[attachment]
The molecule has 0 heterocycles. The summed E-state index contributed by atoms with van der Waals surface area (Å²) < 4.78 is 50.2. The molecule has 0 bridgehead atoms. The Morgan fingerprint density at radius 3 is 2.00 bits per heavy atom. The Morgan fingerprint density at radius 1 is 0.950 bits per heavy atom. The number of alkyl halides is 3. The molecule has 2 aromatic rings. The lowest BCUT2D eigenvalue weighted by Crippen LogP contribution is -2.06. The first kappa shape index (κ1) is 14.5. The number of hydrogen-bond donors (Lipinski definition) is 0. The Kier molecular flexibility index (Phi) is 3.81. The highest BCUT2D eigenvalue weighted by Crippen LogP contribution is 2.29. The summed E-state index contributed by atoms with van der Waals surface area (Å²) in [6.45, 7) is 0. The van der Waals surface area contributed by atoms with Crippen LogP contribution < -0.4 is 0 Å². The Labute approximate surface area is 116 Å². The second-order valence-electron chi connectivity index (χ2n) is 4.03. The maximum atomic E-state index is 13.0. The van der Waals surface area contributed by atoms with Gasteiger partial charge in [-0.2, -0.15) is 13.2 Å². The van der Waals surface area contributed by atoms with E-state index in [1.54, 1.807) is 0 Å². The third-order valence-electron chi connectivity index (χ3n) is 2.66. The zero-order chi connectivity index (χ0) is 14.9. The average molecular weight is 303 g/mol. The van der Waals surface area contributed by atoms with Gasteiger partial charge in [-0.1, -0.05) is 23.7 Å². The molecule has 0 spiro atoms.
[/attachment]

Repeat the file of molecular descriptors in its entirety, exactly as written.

The molecule has 0 heterocycles. The summed E-state index contributed by atoms with van der Waals surface area (Å²) < 4.78 is 50.2. The molecule has 0 bridgehead atoms. The Morgan fingerprint density at radius 3 is 2.00 bits per heavy atom. The Morgan fingerprint density at radius 1 is 0.950 bits per heavy atom. The number of alkyl halides is 3. The molecule has 2 aromatic rings. The lowest BCUT2D eigenvalue weighted by Crippen LogP contribution is -2.06. The first kappa shape index (κ1) is 14.5. The number of hydrogen-bond donors (Lipinski definition) is 0. The Kier molecular flexibility index (Phi) is 3.81. The highest BCUT2D eigenvalue weighted by Crippen LogP contribution is 2.29. The summed E-state index contributed by atoms with van der Waals surface area (Å²) in [6.45, 7) is 0. The van der Waals surface area contributed by atoms with Crippen LogP contribution < -0.4 is 0 Å². The Labute approximate surface area is 116 Å². The second-order valence-electron chi connectivity index (χ2n) is 4.03. The maximum atomic E-state index is 13.0. The van der Waals surface area contributed by atoms with Gasteiger partial charge in [-0.2, -0.15) is 13.2 Å². The van der Waals surface area contributed by atoms with E-state index in [1.54, 1.807) is 0 Å². The third-order valence-electron chi connectivity index (χ3n) is 2.66. The zero-order chi connectivity index (χ0) is 14.9. The average molecular weight is 303 g/mol. The van der Waals surface area contributed by atoms with Gasteiger partial charge in [-0.1, -0.05) is 23.7 Å². The molecule has 0 spiro atoms.